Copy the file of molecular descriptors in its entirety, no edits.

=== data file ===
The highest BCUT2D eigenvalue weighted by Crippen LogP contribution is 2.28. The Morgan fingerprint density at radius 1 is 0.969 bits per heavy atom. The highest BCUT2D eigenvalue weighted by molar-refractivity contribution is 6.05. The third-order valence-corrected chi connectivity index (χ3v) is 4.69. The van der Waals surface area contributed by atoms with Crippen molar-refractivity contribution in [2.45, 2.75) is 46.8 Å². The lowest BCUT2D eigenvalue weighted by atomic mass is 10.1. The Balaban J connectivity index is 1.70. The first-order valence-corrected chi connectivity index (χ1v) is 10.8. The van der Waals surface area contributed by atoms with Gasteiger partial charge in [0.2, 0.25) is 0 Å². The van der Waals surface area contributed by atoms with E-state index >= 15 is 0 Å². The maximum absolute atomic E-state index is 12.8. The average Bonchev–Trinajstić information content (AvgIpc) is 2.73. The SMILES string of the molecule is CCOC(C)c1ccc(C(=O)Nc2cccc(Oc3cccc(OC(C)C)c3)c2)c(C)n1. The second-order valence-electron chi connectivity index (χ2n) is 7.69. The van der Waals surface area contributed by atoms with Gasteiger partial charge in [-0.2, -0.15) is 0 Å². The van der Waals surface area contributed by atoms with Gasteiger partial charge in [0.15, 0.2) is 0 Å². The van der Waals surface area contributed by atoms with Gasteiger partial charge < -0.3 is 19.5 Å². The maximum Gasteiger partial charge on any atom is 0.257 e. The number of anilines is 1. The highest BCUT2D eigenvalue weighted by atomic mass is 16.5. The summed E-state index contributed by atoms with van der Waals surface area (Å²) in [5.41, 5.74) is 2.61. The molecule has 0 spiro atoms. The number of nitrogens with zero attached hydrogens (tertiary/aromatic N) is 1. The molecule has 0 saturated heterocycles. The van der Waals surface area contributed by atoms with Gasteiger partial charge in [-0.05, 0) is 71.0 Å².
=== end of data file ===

The highest BCUT2D eigenvalue weighted by Crippen LogP contribution is 2.28. The Morgan fingerprint density at radius 1 is 0.969 bits per heavy atom. The highest BCUT2D eigenvalue weighted by molar-refractivity contribution is 6.05. The third-order valence-corrected chi connectivity index (χ3v) is 4.69. The van der Waals surface area contributed by atoms with Crippen molar-refractivity contribution in [2.45, 2.75) is 46.8 Å². The lowest BCUT2D eigenvalue weighted by atomic mass is 10.1. The Balaban J connectivity index is 1.70. The first-order valence-corrected chi connectivity index (χ1v) is 10.8. The van der Waals surface area contributed by atoms with Gasteiger partial charge in [0.2, 0.25) is 0 Å². The van der Waals surface area contributed by atoms with E-state index >= 15 is 0 Å². The maximum absolute atomic E-state index is 12.8. The average Bonchev–Trinajstić information content (AvgIpc) is 2.73. The SMILES string of the molecule is CCOC(C)c1ccc(C(=O)Nc2cccc(Oc3cccc(OC(C)C)c3)c2)c(C)n1. The second-order valence-electron chi connectivity index (χ2n) is 7.69. The van der Waals surface area contributed by atoms with Gasteiger partial charge in [-0.2, -0.15) is 0 Å². The van der Waals surface area contributed by atoms with Gasteiger partial charge in [0.15, 0.2) is 0 Å². The van der Waals surface area contributed by atoms with Gasteiger partial charge < -0.3 is 19.5 Å². The maximum Gasteiger partial charge on any atom is 0.257 e. The number of anilines is 1. The highest BCUT2D eigenvalue weighted by atomic mass is 16.5. The summed E-state index contributed by atoms with van der Waals surface area (Å²) in [5.41, 5.74) is 2.61. The molecule has 0 spiro atoms. The number of nitrogens with zero attached hydrogens (tertiary/aromatic N) is 1. The molecule has 0 saturated heterocycles. The van der Waals surface area contributed by atoms with Gasteiger partial charge in [-0.05, 0) is 71.0 Å².